NASA will keep using Russia’s Soyuz spacecraft to deliver its astronauts to the International Space Station (ISS) in 2021 fiscal year that starts on October 1, NASA said it its 2021 budget request summary, published on Monday.
Despite the lightning strike, the launch was successful and the GLONASS satellite continued its launch into orbit.
The Soyuz MS-12 took off at 1914 GMT, as planned, and is due to bring Russian cosmonaut Alexei Ovchinin and U.S. astronauts Nick Hague and Christina Koch to the International Space Station around eight hours later.
„So, Nick Hague starts his mission on March 14 (2019) on the Soyuz MS-12 and returns to Earth on Dec. 18 on the Soyuz MS-13, while Andrew Morgan will travel to the orbital station on Soyuz MS-13 on July 6 and will return on Soyuz MS-15 in April 2020“, the source said.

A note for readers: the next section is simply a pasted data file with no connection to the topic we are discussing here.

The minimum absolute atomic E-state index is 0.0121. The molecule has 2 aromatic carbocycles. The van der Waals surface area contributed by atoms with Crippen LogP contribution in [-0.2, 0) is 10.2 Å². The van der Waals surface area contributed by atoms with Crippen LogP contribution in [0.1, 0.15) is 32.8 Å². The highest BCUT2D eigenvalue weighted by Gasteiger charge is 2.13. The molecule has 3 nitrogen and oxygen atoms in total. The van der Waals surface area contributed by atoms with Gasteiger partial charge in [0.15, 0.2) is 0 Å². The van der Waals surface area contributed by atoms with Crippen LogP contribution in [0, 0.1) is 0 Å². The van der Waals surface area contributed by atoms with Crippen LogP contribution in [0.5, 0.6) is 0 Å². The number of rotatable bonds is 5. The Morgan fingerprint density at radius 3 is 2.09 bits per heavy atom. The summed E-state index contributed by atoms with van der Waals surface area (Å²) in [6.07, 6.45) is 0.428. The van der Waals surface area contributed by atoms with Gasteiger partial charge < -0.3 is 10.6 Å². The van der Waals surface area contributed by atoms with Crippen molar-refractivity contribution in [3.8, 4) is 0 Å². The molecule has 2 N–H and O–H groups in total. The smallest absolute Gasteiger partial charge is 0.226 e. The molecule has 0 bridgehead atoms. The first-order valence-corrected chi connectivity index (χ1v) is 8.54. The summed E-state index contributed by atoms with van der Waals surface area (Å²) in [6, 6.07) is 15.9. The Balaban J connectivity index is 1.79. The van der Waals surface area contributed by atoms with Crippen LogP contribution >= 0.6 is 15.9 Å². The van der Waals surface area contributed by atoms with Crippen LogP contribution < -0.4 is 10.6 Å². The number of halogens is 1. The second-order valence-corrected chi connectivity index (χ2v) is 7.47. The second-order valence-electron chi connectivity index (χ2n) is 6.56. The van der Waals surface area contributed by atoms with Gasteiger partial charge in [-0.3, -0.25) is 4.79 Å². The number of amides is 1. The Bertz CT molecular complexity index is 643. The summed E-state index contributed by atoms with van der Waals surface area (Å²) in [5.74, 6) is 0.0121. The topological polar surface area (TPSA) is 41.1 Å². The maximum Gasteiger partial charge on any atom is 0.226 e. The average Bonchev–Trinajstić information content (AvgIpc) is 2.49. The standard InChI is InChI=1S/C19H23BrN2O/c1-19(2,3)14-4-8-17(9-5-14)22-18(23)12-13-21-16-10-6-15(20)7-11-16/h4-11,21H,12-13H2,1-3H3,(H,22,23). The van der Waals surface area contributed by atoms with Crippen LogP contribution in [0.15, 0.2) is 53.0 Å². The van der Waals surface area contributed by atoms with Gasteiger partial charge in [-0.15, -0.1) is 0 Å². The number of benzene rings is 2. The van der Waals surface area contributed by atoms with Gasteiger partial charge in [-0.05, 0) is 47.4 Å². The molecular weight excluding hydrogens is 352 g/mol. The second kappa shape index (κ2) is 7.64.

NASA astronaut Nick Hague and Roscosmos cosmonaut Aleksey Ovchinin were on board the spacecraft, which was scheduled to dock to the International Space Station (ISS) later in the day.
A Soyuz-FG rocket launched the Soyuz MS-10 spacecraft with International Space Station Expedition 57-58 crew members, NASA astronaut Nick Hague and Roscosmos cosmonaut Alexey Ovchinin, from the Baikonur Cosmodrome in Kazakhstan, on 11 October 2018, at 08:40 UTC (14:40 local time). Due to a booster error, the spacecraft entered a ballistic descend and the crew landed in Kazakhstan. Credits: NASA/Roscosmos